Biofuels market a missed opportunity: Dametto

8th July 2022

State Member for Hinchinbrook and KAP Deputy Leader, Nick Dametto.

Katter’s Australian Party (KAP) Deputy Leader and Hinchinbrook MP, Nick Dametto has taken aim at the Palaszczuk Government’s Zero Emission Vehicle Strategy[1], instead calling on the Government to get serious about developing a Queensland biofuels industry.

In March this year the State Government released its Zero Emission Vehicle Strategy, which included a target of 50 per cent of new passenger vehicle sales to be zero emissions by 2030 and 100 per cent by 2036.

The Hinchinbrook MP said the State Labor Government’s $3000 EV rebate, which became available on July 1 is available for those looking to purchase an electric vehicle with a dutiable price of less than $58,000. He claimed the EV rebate didn’t consider the needs of rural Queenslanders and the financial pressures Queenslanders were currently facing.

“At a time where we’re all concerned with the cost of living, the State is trying to incentivise people to buy EV’s, but this latest sleight of hand does more than that. Cheekily they have come up with a policy to trick Queenslanders into thinking they have found a way for combat the rising fuel prices while looking green,” Mr Dametto said.

“The truth is, Queenslanders are doing it tough, and we know that during harder times people tend to hold onto things like vehicles a little longer, the average Queenslander doesn’t have the disposable income right now to spend on a new EV.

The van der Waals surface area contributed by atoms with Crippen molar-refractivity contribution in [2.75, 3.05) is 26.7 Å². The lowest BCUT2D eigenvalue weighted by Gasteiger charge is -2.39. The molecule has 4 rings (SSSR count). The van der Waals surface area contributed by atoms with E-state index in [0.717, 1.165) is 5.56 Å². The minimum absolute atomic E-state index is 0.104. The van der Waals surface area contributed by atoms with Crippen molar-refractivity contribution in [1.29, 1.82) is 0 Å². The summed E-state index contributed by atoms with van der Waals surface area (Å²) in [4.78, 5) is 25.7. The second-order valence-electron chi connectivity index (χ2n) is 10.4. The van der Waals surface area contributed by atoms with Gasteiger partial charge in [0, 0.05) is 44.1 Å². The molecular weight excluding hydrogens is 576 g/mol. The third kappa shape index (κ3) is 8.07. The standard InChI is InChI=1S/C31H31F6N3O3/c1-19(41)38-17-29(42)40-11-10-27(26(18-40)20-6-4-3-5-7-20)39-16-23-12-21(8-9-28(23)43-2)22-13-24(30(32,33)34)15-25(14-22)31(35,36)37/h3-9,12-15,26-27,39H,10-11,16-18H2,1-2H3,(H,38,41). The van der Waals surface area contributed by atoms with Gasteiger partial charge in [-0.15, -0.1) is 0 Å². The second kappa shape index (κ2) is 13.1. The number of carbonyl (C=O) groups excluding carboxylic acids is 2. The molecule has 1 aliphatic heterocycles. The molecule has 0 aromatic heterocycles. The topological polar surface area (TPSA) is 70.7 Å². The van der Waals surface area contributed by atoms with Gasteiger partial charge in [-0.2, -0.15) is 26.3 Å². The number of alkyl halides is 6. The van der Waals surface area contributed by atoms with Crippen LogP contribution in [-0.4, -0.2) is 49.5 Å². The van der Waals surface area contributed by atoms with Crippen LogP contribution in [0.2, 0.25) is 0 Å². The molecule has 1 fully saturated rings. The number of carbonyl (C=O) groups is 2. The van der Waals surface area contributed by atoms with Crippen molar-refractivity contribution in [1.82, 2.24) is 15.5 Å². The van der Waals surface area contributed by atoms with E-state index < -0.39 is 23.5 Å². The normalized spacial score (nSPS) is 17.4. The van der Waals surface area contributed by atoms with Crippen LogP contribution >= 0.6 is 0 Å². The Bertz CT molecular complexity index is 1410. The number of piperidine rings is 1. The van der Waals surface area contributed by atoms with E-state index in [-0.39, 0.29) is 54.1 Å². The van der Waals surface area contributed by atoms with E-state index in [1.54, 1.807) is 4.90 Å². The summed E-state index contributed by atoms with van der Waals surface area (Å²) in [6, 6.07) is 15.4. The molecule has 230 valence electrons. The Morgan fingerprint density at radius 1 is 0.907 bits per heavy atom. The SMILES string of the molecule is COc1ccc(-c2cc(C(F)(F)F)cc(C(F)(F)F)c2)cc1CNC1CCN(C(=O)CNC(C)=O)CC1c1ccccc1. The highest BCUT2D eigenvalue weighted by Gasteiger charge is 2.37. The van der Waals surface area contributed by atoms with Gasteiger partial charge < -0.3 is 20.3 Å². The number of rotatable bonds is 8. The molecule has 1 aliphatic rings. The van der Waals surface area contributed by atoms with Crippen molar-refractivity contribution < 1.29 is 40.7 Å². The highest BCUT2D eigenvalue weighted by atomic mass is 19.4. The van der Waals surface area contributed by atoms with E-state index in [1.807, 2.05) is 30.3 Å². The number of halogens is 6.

Mr Dametto said real opportunities were being missed as the Government support stagnated on a biofuels industry in Queensland.

“In the last decade biofuels, notably ethanol was the buzzword of renewables, and despite voting in the ethanol and biodiesel mandate in 2015, the Government have given it almost no oxygen since,” Mr Dametto said.

“This Government has failed to create the rigor necessary to sure up a Queensland biofuels industry costing the state an untold amount of jobs and economic opportunity for our region.

“A number of proposed biofuels plants which include Hinchinbrook’s North Queensland Bio Energy Project, Pentland Bio Energy[2] and in the Burdekin’s Auscane-energy[3] remain on ice due to the State Government failing to do what is needed to build biofuels market capacity.”

The Hinchinbrook MP said in Queensland, the failure of the Palaszczuk Labor Government to ensure multi-national oil companies and major fuel retailers were complying with the State’s four per cent ethanol mandate was part of the problem.

“Millers and growers throughout the north, have invested heavily in business cases and plans to produce biofuels, but without the necessary support from government to sure up the industry none of these projects have seen fruition because of a lack of viability,” he said.

“The State has the responsibility to ensure that Queenslanders have access to clean, inexpensive fuel options and sending consumers out to buy a new EV isn’t going to fix the problem that is crippling household budgets in the hear and now, ethanol produced in volume has the ability to reduce tail pipe emissions and make fuel affordable for today’s road users.”

Mr Dametto is currently preparing a Private Member’s Bill, that will address issues with the current mandate.

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[2] Pentland Bioenergy Project – Australian Renewable Energy Agency (ARENA)

[3] BURDEKIN PLANT | austcane-energy

Nick Dametto MP